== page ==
Making the Cointreau custard :
With a handheld mixer, whisk the egg yolks with the sugar in a small stainless steel (or heat-proof) mixing bowl until you get a pale yellow foam.
Prepare a double boiler: Fill a saucepan with water, making sure the water barely covers the bottom of the stainless steel mixing bowl. I always like to add a little kitchen towel on top of the saucepan. The bowl won't jiggle and there won't be any splatter of water in your egg mixture. Bring the water to a boil, then lower the heat to a gentle simmer. Place the stainless steel bowl over the saucepan and, using the handheld mixer, start whisking the egg mixture vigorously for about 3 minutes to thicken the texture of the egg yolks. The mixture should fall like a ribbon of sauce when you lift the whisk. Add 2 tablespoons Cointreau. Stir constantly using a silicone spatula. The mixture will thicken. Remove the saucepan from the stove. Add a pinch of salt and stir well.
Note: A way to know that the custard is ready (so the egg yolks are fully cooked) is to use a digital thermometer and wait until the temperature reaches 160-175°F.
Reserve about ½ cup custard for garnish.
Making strawberry Cointreau mousse:
In another mixing bowl, whisk the mascarpone cheese with 2 tablespoons of powdered sugar to soften it. Slowly add the custard and melted white chocolate to the mascarpone cheese, adding just a little custard at a time. Add 1 teaspoon strawberry extract (if used).
Clean your handheld mixer in hot soapy water. Always make sure the beater blades are completely clean prior to whipping cream for optimum results. Rinse with cold water to ensure the blades are cold. The whipping cream should also be whipped cold. Whip 2 cups of cream (at low speed) for 2-3 minutes until creamy and smooth. Add the rest of the powdered sugar. Increase to maximum speed and keep beating for another 2-3 minutes, until it forms soft peaks.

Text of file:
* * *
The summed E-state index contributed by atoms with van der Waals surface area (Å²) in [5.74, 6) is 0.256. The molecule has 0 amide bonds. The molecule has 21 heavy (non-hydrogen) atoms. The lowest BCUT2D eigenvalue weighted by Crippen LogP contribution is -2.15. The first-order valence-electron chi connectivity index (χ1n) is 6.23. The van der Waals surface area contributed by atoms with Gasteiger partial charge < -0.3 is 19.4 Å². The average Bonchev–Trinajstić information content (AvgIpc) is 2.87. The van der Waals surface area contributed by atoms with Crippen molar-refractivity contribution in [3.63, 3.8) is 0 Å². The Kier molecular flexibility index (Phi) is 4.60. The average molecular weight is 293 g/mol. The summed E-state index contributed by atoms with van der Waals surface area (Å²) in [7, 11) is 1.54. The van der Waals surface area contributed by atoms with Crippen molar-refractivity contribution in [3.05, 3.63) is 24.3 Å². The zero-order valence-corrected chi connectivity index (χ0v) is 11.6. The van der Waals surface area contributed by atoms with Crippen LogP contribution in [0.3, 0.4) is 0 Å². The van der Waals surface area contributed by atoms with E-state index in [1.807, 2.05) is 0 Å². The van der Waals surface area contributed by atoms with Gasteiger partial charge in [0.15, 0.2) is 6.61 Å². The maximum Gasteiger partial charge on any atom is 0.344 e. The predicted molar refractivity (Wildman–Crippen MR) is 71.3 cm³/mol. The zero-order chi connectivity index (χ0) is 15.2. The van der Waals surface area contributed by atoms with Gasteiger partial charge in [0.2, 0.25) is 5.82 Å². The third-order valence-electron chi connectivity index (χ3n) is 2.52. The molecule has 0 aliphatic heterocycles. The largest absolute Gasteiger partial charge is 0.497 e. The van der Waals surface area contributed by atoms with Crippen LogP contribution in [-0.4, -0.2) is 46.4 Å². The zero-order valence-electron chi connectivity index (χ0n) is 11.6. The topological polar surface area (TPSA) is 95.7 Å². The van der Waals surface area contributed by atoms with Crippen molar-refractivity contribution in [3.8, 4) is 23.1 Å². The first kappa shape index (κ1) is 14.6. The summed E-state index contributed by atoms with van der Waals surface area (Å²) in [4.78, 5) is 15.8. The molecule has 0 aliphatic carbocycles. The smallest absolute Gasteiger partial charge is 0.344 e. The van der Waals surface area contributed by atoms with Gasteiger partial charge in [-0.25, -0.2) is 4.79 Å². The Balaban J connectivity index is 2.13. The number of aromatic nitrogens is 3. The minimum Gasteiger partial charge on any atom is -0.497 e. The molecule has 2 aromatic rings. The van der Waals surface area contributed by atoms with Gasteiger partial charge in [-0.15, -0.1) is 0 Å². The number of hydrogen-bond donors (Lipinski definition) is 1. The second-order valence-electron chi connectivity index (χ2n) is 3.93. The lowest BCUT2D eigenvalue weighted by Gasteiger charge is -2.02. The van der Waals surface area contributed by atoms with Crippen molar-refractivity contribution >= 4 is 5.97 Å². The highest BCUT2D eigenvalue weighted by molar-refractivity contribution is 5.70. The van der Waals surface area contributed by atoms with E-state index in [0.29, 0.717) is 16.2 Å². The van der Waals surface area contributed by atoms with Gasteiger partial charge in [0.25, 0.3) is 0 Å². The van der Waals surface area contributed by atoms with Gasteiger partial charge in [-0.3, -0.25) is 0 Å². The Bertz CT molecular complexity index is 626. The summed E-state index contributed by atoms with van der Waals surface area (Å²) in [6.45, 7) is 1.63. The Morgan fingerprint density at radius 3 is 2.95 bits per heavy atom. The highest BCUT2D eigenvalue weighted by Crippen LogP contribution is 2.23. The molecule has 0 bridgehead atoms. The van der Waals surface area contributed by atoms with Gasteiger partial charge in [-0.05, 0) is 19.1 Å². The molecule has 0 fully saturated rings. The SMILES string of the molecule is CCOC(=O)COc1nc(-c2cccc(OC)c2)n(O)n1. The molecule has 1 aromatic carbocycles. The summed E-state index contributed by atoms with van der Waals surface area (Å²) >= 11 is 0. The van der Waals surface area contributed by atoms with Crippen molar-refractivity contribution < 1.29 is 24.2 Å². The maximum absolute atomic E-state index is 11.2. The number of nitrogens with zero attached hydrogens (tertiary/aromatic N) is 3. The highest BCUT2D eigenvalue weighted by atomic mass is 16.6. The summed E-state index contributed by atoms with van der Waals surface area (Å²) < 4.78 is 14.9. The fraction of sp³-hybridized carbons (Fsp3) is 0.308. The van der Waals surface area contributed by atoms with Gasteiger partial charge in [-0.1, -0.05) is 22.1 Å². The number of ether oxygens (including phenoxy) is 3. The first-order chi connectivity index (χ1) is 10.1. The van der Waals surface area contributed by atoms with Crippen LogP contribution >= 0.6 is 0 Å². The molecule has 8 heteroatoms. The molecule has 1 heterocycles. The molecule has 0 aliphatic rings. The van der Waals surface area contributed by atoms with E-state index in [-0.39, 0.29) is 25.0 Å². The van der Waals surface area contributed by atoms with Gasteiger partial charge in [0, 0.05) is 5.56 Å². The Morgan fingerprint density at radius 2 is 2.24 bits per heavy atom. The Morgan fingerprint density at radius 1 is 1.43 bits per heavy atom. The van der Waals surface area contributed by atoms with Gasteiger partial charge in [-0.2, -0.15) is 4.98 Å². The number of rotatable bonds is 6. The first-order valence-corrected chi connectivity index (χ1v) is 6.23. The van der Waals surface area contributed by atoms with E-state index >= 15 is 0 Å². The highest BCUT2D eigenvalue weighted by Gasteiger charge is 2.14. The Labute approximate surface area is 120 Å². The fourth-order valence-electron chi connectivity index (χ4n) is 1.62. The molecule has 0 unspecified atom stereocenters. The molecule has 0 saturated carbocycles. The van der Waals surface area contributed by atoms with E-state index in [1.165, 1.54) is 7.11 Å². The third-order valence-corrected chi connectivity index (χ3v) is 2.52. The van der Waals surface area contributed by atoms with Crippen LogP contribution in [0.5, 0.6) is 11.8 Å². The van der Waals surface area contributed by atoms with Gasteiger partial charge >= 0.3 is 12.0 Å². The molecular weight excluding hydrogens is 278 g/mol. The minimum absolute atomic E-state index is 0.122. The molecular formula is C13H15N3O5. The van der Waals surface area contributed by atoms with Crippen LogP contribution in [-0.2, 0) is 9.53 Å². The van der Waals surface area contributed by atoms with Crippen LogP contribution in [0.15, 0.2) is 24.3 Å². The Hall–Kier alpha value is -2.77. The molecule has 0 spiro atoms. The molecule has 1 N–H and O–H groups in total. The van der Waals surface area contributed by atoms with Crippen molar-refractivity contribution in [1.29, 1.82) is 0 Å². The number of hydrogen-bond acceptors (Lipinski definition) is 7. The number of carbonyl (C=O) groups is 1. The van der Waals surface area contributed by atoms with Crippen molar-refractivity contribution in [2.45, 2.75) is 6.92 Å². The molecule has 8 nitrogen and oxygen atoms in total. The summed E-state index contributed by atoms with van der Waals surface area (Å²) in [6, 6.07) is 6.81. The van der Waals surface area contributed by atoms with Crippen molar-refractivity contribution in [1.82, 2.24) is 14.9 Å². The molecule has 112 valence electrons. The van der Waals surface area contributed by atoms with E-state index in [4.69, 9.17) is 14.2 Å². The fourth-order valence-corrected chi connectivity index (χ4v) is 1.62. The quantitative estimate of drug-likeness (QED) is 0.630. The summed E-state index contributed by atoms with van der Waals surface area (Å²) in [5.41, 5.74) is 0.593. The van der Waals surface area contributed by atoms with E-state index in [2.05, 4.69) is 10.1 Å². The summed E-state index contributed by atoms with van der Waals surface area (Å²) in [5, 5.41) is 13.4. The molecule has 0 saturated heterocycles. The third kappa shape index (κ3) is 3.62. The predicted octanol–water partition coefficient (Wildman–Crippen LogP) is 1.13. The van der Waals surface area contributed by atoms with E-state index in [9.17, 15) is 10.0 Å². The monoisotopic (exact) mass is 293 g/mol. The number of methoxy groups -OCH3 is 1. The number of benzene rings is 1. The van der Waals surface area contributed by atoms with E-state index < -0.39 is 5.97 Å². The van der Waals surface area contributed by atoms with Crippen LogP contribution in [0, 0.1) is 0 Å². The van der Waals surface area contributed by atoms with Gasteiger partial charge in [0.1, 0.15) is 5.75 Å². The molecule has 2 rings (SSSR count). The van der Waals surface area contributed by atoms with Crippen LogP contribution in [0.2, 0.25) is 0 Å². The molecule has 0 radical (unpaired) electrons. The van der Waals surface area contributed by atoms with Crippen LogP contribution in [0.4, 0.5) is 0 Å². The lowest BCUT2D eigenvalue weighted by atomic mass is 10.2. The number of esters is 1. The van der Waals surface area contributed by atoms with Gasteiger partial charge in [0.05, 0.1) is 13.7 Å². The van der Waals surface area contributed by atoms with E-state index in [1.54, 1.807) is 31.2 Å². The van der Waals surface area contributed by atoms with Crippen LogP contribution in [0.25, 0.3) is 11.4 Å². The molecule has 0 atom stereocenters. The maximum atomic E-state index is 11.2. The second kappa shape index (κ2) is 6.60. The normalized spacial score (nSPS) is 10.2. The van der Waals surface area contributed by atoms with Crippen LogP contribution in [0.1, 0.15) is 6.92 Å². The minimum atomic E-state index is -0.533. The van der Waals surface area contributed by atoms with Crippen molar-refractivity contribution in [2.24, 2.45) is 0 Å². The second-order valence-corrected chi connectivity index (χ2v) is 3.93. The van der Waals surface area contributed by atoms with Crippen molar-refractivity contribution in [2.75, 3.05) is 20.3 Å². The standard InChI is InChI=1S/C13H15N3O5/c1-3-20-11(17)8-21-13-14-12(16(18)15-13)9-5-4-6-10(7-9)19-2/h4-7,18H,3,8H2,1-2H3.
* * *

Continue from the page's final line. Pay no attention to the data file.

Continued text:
Pour ⅓ of the whipped cream into the Cointreau mixture. Mix well using a silicone spatula. Pour in the rest of the whipped cream; gently fold the whipped cream to get a light and airy mousse.
For the strawberry chocolate Cointreau sauce:
Place the bittersweet chocolate, raw sugar and the corn syrup and a pinch of salt in a bowl.
In a little saucepan, bring the rest of the heavy cream to a boil and pour over the bittersweet chocolate. Add 1 teaspoon strawberry extract and Cointreau to the dark chocolate. Mix with a wooden spoon. The sauce will thicken as the chocolate melts. Set aside.
Transfer the Cointreau mousse to a piping bag.
Create 16 small rounds of shortcake that fit the dessert cups, using a circle cutter.
Spoon about 1½ teaspoons custard into each serving cup. Drizzle a bit of the chocolate sauce (make sure it's visible on the wall of the cups), then pipe the mousse to fill the cups entirely. Plastic wrap, seal and chill them in the refrigerator for at least 4 hours.
When you're ready to serve, place each Cointreau mousse cup on an individual serving plate and top with a fresh blueberry (as a reminder of the flavoring in the chocolate sauce) and decorate with a sprinkle of chopped almonds.
Cointreau is a brand of orange-flavored triple sec liqueur. You could substitute 2 teaspoons vanilla extract for the Cointreau to make the dessert kid-friendly.
If you don't have cute cup props to serve the mousse in, you could serve the dessert in a large triffle serving mold.
The use of light corn syrup helps the chocolate sauce maintain a beautiful texture, even once it cools down.